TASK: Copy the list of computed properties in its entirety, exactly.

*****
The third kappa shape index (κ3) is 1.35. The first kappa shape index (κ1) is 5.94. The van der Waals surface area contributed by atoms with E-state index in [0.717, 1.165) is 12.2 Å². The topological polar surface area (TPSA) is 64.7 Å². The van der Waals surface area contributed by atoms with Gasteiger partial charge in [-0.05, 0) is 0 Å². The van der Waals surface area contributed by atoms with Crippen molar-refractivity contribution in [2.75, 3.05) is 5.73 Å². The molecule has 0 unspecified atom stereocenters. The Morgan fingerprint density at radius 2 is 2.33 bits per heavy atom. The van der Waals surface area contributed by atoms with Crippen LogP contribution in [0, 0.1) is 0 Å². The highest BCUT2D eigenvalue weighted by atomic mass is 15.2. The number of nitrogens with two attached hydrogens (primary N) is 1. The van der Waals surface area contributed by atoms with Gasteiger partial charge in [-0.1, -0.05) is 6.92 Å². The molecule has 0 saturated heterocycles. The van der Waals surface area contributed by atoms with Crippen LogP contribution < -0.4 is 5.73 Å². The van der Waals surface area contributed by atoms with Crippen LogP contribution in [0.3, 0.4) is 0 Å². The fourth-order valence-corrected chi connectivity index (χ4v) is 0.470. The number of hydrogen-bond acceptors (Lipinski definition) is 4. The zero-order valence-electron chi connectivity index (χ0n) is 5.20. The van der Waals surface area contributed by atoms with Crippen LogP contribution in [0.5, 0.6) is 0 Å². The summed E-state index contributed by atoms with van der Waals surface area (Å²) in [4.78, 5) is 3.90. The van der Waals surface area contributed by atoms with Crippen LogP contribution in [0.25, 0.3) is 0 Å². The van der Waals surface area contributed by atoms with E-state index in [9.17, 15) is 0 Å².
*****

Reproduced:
The third kappa shape index (κ3) is 1.35. The first kappa shape index (κ1) is 5.94. The van der Waals surface area contributed by atoms with E-state index in [0.717, 1.165) is 12.2 Å². The topological polar surface area (TPSA) is 64.7 Å². The van der Waals surface area contributed by atoms with Gasteiger partial charge in [-0.05, 0) is 0 Å². The van der Waals surface area contributed by atoms with Crippen molar-refractivity contribution in [2.75, 3.05) is 5.73 Å². The molecule has 0 unspecified atom stereocenters. The Morgan fingerprint density at radius 2 is 2.33 bits per heavy atom. The van der Waals surface area contributed by atoms with Crippen LogP contribution in [0, 0.1) is 0 Å². The highest BCUT2D eigenvalue weighted by atomic mass is 15.2. The number of nitrogens with two attached hydrogens (primary N) is 1. The van der Waals surface area contributed by atoms with Gasteiger partial charge in [-0.1, -0.05) is 6.92 Å². The molecule has 0 saturated heterocycles. The van der Waals surface area contributed by atoms with Crippen LogP contribution < -0.4 is 5.73 Å². The van der Waals surface area contributed by atoms with Crippen LogP contribution in [0.3, 0.4) is 0 Å². The fourth-order valence-corrected chi connectivity index (χ4v) is 0.470. The number of hydrogen-bond acceptors (Lipinski definition) is 4. The zero-order valence-electron chi connectivity index (χ0n) is 5.20. The van der Waals surface area contributed by atoms with Crippen LogP contribution in [0.5, 0.6) is 0 Å². The summed E-state index contributed by atoms with van der Waals surface area (Å²) in [4.78, 5) is 3.90. The van der Waals surface area contributed by atoms with Crippen LogP contribution in [0.25, 0.3) is 0 Å². The van der Waals surface area contributed by atoms with E-state index in [9.17, 15) is 0 Å².